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855. Happier and Sustainable. Possibilities for a post-growth society

Working Paper n.855 - Giugno 2021

Stefano Bartolini

DEPS, USiena

Francesco Sarracino

National Institute of Statistics and Economic Studies (STATEC), Research Division, Luxembourg

Abstract

Empirical evidence suggests that achieving sustainability requires reducing economic growth, not just greening it. This conclusion often leads to ecological pessimism, based on two beliefs. The first is that there is a human tendency to unlimited expansion; the second is that lack of consensus makes limiting growth politically unfeasible. We challenge both beliefs. The decline of fertility and per-capita income growth provide reasons to expect decreasing human pressure on ecosystems. Moreover, the lack of a clear alternative to growth as a means to increase well-being creates the widespread perception of a trade-off between sustainability and current well-being. This hinders the consensus to the policy of limits to growth. Drawing on a large literature on happiness, social capital and other topics, we argue that policies for social capital can decouple well-being from economic growth. Indeed, the crisis of social capital experienced by much of the world's population is at the origin of the current unsustainable growth of the world economy. Declining social capital leads the economies to excessive growth, because people seek economic affluence to compensate for the emotional distress and collective disempowerment caused by poor social capital. We then suggest policies that, by promoting social capital, would expand well-being, and shift the economy to a more sustainable path characterized by slower economic growth. Such set of proposals is more politically viable than the current agenda of limits to growth and reconcile sustainability and well-being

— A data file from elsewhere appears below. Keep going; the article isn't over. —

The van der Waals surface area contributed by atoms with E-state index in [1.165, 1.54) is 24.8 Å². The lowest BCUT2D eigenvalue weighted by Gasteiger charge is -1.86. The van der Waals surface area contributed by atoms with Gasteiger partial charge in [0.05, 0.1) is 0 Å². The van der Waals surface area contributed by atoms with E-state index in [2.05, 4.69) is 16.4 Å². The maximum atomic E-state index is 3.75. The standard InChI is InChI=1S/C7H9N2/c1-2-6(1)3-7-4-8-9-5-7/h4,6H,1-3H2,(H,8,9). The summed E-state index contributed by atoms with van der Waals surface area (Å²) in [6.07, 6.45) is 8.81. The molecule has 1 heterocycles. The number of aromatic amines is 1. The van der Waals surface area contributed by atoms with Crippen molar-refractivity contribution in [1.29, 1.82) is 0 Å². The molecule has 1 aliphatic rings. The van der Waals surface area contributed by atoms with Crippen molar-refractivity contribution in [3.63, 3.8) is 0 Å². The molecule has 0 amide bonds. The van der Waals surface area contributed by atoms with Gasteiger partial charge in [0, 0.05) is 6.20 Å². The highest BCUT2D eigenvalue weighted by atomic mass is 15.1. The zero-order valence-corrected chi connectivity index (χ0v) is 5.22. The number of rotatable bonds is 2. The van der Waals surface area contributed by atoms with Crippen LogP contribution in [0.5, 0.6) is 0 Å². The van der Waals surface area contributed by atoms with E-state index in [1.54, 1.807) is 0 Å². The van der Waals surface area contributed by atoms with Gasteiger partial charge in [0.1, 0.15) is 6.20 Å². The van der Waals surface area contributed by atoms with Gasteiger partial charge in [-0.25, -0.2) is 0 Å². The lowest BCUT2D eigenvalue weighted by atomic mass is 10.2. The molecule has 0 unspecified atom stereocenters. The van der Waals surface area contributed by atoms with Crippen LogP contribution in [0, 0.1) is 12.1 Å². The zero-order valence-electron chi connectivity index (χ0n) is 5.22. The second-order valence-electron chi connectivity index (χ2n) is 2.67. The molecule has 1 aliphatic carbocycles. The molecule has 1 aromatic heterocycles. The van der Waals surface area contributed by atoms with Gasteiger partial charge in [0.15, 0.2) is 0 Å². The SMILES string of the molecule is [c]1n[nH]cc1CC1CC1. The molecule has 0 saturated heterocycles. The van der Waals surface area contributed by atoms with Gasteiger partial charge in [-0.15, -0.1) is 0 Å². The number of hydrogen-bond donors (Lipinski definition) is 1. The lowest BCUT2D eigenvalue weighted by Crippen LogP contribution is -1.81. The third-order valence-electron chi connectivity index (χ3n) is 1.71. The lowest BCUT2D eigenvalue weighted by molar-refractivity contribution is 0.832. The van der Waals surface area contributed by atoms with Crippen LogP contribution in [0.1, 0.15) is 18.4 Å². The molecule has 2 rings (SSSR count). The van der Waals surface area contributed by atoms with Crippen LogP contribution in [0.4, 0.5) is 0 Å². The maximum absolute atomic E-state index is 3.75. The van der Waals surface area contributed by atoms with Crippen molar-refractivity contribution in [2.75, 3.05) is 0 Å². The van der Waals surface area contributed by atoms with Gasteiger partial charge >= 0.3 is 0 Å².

Keywords

sustainability; social relations; subjective well-being; economic growth.

Jel codes

I31, J1, O1, Q56